AUGUSTA, Maine — One of the state’s largest insurance carriers for educators and their families is challenging two new state laws that it says weaken health care coverage.
This week, the Maine Education Association’s Benefits Trust filed a lawsuit in federal court that seeks to block implementation of LD 1326, a law that requires Anthem Blue Cross and Blue Shield, the trust’s insurer, to release claims history upon request.
The lawsuit also addresses LD 404, which requires the Benefits Trust to use a comprehensive bid process to create a lower-cost insurance option by July 2012.
MEA President Chris Galgay opposed both laws during the recent legislative session because he said they threatened to drive up insurance costs while lowering the quality of benefits.
The rationale behind the bills was that if schools have access to Anthem’s claim data, they can use that to find cheaper plans elsewhere.
“Our health insurance plans are a fundamental part of the economic security for thousands of educators and their families and we need to defend them against this improper exercise of government authority,” Galgay said in a statement this week. “No other insurance provider is being hit with these mandates and it is clear that LD 1326 and LD 404 were enacted to undermine our employee-run insurance plan and replace it with management plans — even if they provide less coverage at higher costs to participants and taxpayers.”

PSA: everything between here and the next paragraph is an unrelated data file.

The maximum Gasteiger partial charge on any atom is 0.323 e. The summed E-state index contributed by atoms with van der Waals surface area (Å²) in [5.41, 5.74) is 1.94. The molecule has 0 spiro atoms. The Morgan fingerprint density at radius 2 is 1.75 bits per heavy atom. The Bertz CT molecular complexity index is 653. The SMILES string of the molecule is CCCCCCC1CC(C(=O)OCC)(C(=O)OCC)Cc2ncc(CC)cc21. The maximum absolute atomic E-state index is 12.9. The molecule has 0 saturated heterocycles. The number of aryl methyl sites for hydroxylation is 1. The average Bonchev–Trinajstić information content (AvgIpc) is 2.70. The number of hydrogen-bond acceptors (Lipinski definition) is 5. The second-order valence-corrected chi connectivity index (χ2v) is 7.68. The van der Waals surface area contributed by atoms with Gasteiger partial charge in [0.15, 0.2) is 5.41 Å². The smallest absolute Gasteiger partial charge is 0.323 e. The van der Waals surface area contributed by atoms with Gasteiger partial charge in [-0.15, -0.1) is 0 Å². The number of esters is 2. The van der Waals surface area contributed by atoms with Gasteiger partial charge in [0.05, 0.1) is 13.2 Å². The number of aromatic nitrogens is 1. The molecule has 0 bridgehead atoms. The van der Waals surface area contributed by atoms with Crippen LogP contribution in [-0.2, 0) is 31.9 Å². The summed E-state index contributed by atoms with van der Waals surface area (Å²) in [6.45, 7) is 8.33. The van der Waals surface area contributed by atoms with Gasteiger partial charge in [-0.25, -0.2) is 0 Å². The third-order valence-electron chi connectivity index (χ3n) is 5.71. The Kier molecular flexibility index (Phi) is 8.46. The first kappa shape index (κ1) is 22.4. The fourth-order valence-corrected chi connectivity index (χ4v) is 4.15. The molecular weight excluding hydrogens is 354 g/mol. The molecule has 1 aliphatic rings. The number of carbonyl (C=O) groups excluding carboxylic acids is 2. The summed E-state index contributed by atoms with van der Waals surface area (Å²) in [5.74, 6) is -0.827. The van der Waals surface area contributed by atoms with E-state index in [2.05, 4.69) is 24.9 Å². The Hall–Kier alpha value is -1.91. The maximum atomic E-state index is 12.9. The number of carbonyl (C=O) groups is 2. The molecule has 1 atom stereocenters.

LD 1326’s sponsor, Rep. Ralph Sarty, R-Denmark, said this spring that the bill simply was designed to give school districts flexibility to self-insure or find more affordable plans during a time of financial pressure.
Sarty’s bill contains no mandates. School districts can stay with the coverage they have or look around for a better deal. It was supported by the Maine School Management Association.
Last year, Bangor Superintendent Betsy Webb expressed dismay about her inability to get information about claims from MEA Benefits Trust.
Like other school administrators, Webb was looking for ways to trim her annual budget. Without the data, Webb said, other carriers were not interested in negotiating with Bangor.
“When we went out to other companies to get quotes, two companies said they couldn’t quote without claim data. Another company used general trend data, and their quote came in much higher,” she said at the time.